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Cure for red tide

As his blue eyes peer out from behind no-frame glasses, 71-year-old inventor Bob Rigby sits drinking his second coffee of the morning. Born and raised in Venice, Fla., Rigby is familiar with the area and smiles at each person walking by.

Rigby has experienced all that comes with growing up on the Gulf Coast of Florida, including red tide. After seeing some of its terrible affects, he decided to take matters into his own hands, and in 1992, he began research to find a cure.

Nine years later, Rigby found it.

When an increased amount of algae grows in bodies of water, it is called red tide. This algae creates a toxin, affecting the central nervous system of fish and also respiratory systems in people. While red tide is found all over the world, the Gulf of Mexico produces a distinct kind of red tide, which is characterized by the algae Karenia brevis.

“In good times, the effects are devastating. If we had a bloom, it could wipe out tourism. I figured it can’t be all that complicated,” Rigby said.

Rigby described the invention process as “easy.”

For nine years, he would bring buckets of water into his garage to tweak his new formulas until he found one that was “100 percent stable and only kills the algae.”

But finding funding proved to be much more difficult.

Once Rigby got a patent, he approached several colleges and organizations, including Florida Gulf Coast University in Ft. Myers, Fla., and Mote Marine Laboratory, in Sarasota, Fla., to get his formula recognized and utilized.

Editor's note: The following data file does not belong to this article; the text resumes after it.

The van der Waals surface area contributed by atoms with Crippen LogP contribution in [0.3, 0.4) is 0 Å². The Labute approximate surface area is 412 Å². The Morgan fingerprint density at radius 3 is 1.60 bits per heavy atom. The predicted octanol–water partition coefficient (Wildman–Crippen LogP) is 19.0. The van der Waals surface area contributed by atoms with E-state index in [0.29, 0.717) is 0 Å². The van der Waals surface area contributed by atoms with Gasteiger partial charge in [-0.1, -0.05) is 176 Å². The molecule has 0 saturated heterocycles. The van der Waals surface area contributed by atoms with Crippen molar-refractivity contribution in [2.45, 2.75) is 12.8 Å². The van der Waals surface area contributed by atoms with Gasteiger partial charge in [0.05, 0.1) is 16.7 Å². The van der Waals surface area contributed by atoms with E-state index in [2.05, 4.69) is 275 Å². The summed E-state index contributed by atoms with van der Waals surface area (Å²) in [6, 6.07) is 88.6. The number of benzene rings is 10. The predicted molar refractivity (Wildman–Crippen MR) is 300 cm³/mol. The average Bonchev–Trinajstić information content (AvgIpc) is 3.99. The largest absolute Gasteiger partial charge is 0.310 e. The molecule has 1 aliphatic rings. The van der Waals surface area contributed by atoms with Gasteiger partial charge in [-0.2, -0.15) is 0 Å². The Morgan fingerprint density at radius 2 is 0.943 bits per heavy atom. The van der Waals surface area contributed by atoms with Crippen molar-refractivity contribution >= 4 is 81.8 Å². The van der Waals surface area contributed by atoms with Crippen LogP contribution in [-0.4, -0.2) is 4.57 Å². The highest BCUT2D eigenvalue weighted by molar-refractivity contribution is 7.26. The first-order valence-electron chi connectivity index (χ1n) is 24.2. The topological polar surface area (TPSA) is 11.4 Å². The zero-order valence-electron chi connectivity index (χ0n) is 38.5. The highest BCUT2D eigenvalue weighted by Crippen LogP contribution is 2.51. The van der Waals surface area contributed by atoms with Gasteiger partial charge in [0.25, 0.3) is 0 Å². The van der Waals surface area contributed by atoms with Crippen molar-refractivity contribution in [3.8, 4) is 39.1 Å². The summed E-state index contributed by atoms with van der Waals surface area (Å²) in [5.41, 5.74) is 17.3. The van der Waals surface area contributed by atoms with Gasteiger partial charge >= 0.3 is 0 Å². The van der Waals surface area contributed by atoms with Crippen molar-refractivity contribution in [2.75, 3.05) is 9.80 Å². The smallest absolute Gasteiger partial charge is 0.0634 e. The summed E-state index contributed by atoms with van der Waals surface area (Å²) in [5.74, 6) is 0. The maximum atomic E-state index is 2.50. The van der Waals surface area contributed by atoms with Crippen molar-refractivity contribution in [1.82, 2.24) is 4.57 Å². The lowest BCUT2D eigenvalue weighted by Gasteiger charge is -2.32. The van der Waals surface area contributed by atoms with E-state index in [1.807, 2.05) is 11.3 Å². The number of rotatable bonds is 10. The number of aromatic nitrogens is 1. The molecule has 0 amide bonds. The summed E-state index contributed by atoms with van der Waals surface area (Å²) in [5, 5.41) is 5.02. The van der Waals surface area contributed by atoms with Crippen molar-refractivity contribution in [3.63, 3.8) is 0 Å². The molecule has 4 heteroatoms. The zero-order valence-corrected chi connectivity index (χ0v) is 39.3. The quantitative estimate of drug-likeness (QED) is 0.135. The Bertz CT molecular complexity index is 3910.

Unwilling to allow the organization to take full credit for the formula, Rigby looked elsewhere, approaching legislators. He finally found solace with the Venice mayor, Dean Calamaras, who approved local research at the high school where Rigby graduated, Venice High.

Appointed by the school, veteran marine science teacher, Charlie Powell, became public chairman of the formula’s research, working with the students, Rigby and the public.

“The students felt really good about it. It was a lot of work,” Powell said.

Their research began with two culture flasks of Karenia brevis provided by the Fish and Wildlife Research Insitute in St. Petersburg, Fla. The students were able to see the effect of this bleach-based formula and documented their findings throughout. Students then began to test the formula with water containing fish and shrimp.

“Working with Venice High School students was perfect. There were big hunks that loved two things: rubber and girls, dressed up in lab coats and safety glasses,” Rigby said.

Powell recalls the day when three different television stations came to cover the research being conducted in his classroom.

Since then, however, many have lost interest.

Controversy and skepticism continues to surround the formula and research.

Rigby has contacted Dr. Bill Hogarth, dean of the University of South Florida’s College of Marine Science, concerning his newest invention: Solar Water Conversion Technology as well as the red tide formula.

USF Marine Science professor, Dr. Bob Weisburg, is currently evaluating Rigby’s invention. Rigby hopes to get research of both rolling as soon as possible.

He has been waiting for more than a year for a response.

“The little guy gets screwed,” Rigby said. “What’s holding this up?”

All who have been involved are concerned that this formula may go to waste. Nevertheless, Rigby will not give up hope.

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